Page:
Association between sucrase-isomaltase and p53 expression in colorectal cancer
Department of Cancer Biology
Antigens, Differentiation; Antigens, Neoplasm; Colorectal Neoplasms; Galectin 3; Humans; Immunohistochemistry; Membrane Glycoproteins; Prognosis; Sucrase-Isomaltase Complex; Tumor Markers, Biological; Tumor Suppressor Protein p53
BACKGROUND: Sucrase-isomaltase (SI) is a tissue-based phenotypic marker that is an independent prognostic factor in colorectal cancer (CRC). DF3 and galectin 3 are two other tissue-based markers that are upregulated during neoplastic transformation. Because p53 mutations are acquired during neoplastic progression, we reasoned that alterations in SI and p53 may be associated despite an apparent lack of biological interaction.
METHODS: Paraffin sections from 183 patients who underwent surgery at New England Deaconess Hospital (NEDH) between 1965 and 1977 were analyzed first by immunohistochemistry (IHC) for the expression of the markers SI, DF3, and galectin 3, which were scored as absent or present. Paraffin sections from a second group of 59 patients who underwent surgery at NEDH between 1985 and 1992 were analyzed by IHC for the expression of p53 as well as SI, DF3, and galectin 3. p53 nuclear staining was scored as absent or present. Previous work has shown that p53 is mutated in all cells with nuclear staining and in 10% of tumors that are unstained.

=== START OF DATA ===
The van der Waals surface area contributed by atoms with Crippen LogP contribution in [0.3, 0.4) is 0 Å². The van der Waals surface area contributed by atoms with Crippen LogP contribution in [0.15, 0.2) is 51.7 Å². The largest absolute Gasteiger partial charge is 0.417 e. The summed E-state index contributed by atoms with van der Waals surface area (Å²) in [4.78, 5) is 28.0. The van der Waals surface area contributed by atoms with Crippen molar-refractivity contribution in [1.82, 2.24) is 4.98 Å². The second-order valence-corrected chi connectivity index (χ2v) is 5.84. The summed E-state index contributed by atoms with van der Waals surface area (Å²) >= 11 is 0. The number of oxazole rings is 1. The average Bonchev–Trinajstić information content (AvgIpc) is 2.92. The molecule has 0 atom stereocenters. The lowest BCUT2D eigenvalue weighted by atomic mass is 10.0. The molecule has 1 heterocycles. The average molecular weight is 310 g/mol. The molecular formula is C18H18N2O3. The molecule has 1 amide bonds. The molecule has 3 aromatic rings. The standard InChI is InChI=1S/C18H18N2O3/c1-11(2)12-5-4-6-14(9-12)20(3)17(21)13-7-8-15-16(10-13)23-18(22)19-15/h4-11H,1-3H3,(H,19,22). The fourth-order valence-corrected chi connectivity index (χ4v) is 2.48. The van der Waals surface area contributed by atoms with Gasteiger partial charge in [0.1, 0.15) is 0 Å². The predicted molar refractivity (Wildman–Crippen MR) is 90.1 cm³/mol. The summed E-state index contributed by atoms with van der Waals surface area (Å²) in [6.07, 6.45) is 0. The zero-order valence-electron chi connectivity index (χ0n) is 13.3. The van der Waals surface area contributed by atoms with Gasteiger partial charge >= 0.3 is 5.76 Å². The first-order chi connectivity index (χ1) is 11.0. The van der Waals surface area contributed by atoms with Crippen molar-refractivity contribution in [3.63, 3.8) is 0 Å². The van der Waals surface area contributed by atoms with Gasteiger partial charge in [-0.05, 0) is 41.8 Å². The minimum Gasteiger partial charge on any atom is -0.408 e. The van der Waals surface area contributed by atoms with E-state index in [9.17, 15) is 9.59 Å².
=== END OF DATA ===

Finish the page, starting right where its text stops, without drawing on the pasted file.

RESULTS: SI expression was not associated with the expression of either DF3 or galectin 3, and neither DF3 nor galectin 3 were prognostic factors in CRC. None of the phenotypic markers were associated with any of the clinicopathologic variables. However, 21 of 24 p53-positive cases (88%) expressed SI, whereas 15 of 35 p53-negative cases (43%) were also SI negative (p = 0.02, Fisher exact test). p53 expression was not associated with expression of DF3 or galectin 3.
CONCLUSIONS: SI expression and p53 mutation are associated significantly in CRC. Although the mechanism underlying such an association in presently unknown, the association may define a subset of patients with a worse prognosis.
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Citation: Ann Surg Oncol. 1997 Mar;4(2):176-83.